In this article, we'll show you how to take your footage and create a cinematic layer for Premiere Pro, to craft your video into cinematic brilliance, with four simple steps.
Colouring the footage
Colour grading is how you enhance or alter the colour of your video footage. Depending on the feel you are looking to achieve, you will either want to add coldness to the image or warmth. This can be done through the Lumetri scopes function.
For the cold look:
- You will want the exposure between 0.1 - 0.3.
- Reduce the shadows and the black in the clips.
- Finally, look at the temperature and point this towards the darker colours specifically the blue.
For the warmer features reverse the first two points and then add an orange tint to the temperature. This will bring out the warmth of the image, especially if you are looking to highlight the oranges and reds within the clip.
Read more: How to colour grade in Adobe Premiere Pro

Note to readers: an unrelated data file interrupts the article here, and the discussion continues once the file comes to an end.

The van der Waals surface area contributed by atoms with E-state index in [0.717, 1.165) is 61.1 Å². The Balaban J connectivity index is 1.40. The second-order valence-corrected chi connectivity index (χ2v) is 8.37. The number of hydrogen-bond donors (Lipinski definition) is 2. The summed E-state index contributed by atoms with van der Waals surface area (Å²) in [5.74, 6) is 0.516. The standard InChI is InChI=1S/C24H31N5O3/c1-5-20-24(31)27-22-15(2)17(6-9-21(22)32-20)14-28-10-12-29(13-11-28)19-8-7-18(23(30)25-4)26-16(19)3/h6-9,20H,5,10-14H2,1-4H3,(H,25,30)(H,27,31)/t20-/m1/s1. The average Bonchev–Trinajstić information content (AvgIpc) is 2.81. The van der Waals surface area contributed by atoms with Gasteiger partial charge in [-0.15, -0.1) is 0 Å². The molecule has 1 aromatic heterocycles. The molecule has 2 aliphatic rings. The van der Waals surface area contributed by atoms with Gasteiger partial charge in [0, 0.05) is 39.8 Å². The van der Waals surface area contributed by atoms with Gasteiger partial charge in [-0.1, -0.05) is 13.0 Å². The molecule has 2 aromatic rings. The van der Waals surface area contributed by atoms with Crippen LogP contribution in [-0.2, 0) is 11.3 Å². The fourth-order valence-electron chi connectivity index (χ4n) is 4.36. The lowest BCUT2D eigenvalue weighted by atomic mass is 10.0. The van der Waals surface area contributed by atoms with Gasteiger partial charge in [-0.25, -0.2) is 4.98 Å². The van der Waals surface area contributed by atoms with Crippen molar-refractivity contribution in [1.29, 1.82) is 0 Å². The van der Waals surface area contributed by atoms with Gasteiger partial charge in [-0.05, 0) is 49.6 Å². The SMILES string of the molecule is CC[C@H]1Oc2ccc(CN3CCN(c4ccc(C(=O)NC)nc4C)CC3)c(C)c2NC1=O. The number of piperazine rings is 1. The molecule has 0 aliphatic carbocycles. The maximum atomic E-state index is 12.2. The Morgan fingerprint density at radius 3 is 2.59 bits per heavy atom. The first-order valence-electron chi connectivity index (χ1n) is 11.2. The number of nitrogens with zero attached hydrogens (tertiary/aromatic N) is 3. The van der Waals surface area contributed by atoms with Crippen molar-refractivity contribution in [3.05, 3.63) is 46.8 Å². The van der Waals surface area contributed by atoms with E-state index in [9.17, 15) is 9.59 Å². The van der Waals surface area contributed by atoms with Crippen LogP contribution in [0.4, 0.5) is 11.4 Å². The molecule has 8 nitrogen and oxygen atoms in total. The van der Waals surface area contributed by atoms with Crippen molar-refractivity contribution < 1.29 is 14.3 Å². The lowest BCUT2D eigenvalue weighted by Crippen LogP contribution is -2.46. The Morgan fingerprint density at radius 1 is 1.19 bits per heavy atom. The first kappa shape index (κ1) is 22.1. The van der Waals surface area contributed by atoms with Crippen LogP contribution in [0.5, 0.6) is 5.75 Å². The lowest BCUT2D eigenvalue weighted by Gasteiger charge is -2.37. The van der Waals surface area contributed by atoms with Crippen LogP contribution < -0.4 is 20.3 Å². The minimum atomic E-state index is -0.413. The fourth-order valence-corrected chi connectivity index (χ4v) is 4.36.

Create cinematic layer with frame rates
Reduce the fps by around 60%-65% of the current fps.
You usually would have filmed around 100-200 frames per second. This needs to be reduced to around 33fps. This will give you a smooth slow-motion feel to the footage without any judders.
To achieve this simply select your clip, right-click and go to modify clip. Then select the "interpret footage" column and click on "assume this frame rate".
The cinematic crop
With this, you need to crop at around a 2.35:1 ratio. This is the ratio all Hollywood blockbusters and successful indie films are shown at. To do this, simply add an adjustment layer across the selected video.
Select Sequence > Sequence settings in the top bar to reveal the panel below:
Add a background track
The final step in creating a cinematic layer for Premiere Pro is adding melancholic music to complement your footage. Background music complements your footage and allows you to grab the audience's attention, keeping them captivated. It’s essential to capture the right background track to your clip.
Read our blog on “4 top tips for choosing the right music for your film”. This will help you select the correct background music for your film to compliment the visuals.
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Additional resources: Watch Peter Mckinnon’s Adobe Premiere Pro tutorial here.